The next morning my girlfriend was listless over breakfast. I ate mango and drank endless cups of green tea. We spent the day walking around the city, tiring ourselves out. Later that evening my girlfriend perked up and suggested we go to the bar. She wanted to meet some boys we’d spoken to at the hotel.  We both put on dresses and high heels. At the bar, I began to chat to a boy who had also grown up in Chengdu. He had serious brown eyes and a way of twisting his beer bottle round and round with his slim fingers. He made me laugh. My girlfriend was a few steps ahead of me, another boy’s arm draped around her waist. She was leaning in to him and when our eyes met, she winked at me. I smiled and closed my eyes for just a moment, listening to the smooth voice of the boy. Without quite knowing how, he had begun to hold my hand.

I was in the middle of this warm cosy glow when the artist appeared at the piano in the corner of the bar. He sang about lost love and a boat that had sunk to the bottom of the ocean. But then the ocean was really a bathtub and the fish were not fish but his own lifeless toes. It was nonsense. And he sang badly. I realised that he was drunk. He sang a few songs, picking at the piano keys with practiced clumsiness while the whole bar ignored him. Only the bar staff politely clapped after he was done. A few drunken people cried out in English, “Bravo! Bravo! Encore! Encore!” Suddenly I was not interested in the boy from Chengdu. I walked over to the bar instead. I looked at a painting on the wall. It was a portrait of two poor children in a field. There was something sincere and ghostly in their expressions. It was like they were asking for help. Who knew where those children were now? They could have died from malnutrition or drinking dirty water. Or they could be adults by now, with city jobs. I wanted to cry. I felt I had wasted my life, although I was only twenty-four.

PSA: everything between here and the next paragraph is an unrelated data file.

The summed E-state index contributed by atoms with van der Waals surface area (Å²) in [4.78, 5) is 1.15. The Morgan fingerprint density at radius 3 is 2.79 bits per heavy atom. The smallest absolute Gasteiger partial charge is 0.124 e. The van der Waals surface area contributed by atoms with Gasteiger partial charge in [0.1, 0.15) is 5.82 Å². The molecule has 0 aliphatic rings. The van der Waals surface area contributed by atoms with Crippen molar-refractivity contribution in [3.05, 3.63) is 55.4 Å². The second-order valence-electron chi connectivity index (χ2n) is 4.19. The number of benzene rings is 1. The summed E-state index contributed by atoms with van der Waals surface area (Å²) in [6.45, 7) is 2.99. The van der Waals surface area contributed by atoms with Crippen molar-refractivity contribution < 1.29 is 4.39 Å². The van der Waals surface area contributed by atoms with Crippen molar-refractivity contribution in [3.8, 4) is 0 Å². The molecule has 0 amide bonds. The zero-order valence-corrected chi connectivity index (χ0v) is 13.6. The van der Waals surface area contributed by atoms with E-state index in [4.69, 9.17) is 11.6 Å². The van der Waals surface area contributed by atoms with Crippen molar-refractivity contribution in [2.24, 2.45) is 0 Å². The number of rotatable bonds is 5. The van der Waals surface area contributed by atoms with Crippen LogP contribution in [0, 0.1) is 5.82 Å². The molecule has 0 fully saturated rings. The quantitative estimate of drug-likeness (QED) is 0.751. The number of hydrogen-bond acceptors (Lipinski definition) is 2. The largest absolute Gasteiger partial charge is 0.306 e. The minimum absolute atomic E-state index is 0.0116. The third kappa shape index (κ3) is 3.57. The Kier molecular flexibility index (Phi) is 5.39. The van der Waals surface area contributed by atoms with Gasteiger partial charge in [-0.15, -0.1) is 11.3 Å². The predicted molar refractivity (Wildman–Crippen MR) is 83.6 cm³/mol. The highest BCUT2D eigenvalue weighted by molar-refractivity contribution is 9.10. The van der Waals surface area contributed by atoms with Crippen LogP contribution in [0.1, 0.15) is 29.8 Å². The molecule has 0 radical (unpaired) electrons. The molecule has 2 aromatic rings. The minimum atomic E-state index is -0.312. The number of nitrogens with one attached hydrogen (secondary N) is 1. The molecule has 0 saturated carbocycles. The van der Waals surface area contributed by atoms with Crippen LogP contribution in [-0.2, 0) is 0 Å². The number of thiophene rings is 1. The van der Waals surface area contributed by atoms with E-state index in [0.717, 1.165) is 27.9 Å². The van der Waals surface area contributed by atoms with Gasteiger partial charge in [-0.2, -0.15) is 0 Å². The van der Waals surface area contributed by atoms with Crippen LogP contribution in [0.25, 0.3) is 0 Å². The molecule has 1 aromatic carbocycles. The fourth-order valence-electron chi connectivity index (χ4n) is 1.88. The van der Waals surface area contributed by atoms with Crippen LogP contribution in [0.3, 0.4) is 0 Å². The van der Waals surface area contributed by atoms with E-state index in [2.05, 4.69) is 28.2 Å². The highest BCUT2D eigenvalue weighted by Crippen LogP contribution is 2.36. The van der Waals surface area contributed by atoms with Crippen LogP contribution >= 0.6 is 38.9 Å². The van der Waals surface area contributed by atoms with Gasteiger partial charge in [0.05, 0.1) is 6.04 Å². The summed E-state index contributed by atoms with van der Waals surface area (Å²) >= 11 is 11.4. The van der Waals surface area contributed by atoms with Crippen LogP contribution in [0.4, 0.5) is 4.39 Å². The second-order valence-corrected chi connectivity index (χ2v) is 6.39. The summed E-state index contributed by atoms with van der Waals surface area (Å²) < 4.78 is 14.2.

Rooftop of Lijiang © Wenjie Qiao, Creative Commons License (2)
Rooftop of Lijiang © Wenjie Qiao, Creative Commons License

The artist came to me and said, “What do you think?”

“It’s yours?” I asked.

He leaned forward so that his shoulder was nearly touching mine and told me how he had visited a village in the mountains of Daocheng and come across those two children. They were brother and sister, the children of a barley farmer.

“Do you like it?”

I touched the rim of the wine glass to my teeth and said, “It’s very beautiful. But it also makes me sad.”

“Many things can make us sad. But that doesn’t mean they are any less beautiful.”

While he spoke his fingers trailed across my forearm. In that moment I felt no longer drunk. I felt full of purpose.

“I want to see all your paintings,” I said.

This time I was the one who put my fingers on his wrist. He held his hand out to me and I took it. Before we walked out, I saw the looks my table was giving me. My friend waved at me while the boy from Chengdu was pretending very hard not to notice me.

Upstairs in his studio he showed me his other paintings: huge canvases, many of them unfinished, with thick brushstrokes of colours over them in no particular pattern. Some of them looked as though they had been painted by a child.

“Lately I’ve been doing a lot of abstracts,” he told me.

He lit a cigarette with shaky fingers. He put his hand on the canvas, telling me how the brushstrokes were careless on purpose. He called it a careful carelessness. I kept walking around and came across a painting that was propped up against a wall. It was a portrait of the artist’s wife, but much younger, a teenager. Strands of hair had come loose from her ponytail and her hands and mouth were wet, as though she had just been washing her face. In her expression there was something off-hand: she knew she was being captured but did not care. She seemed bored with the whole idea of painting.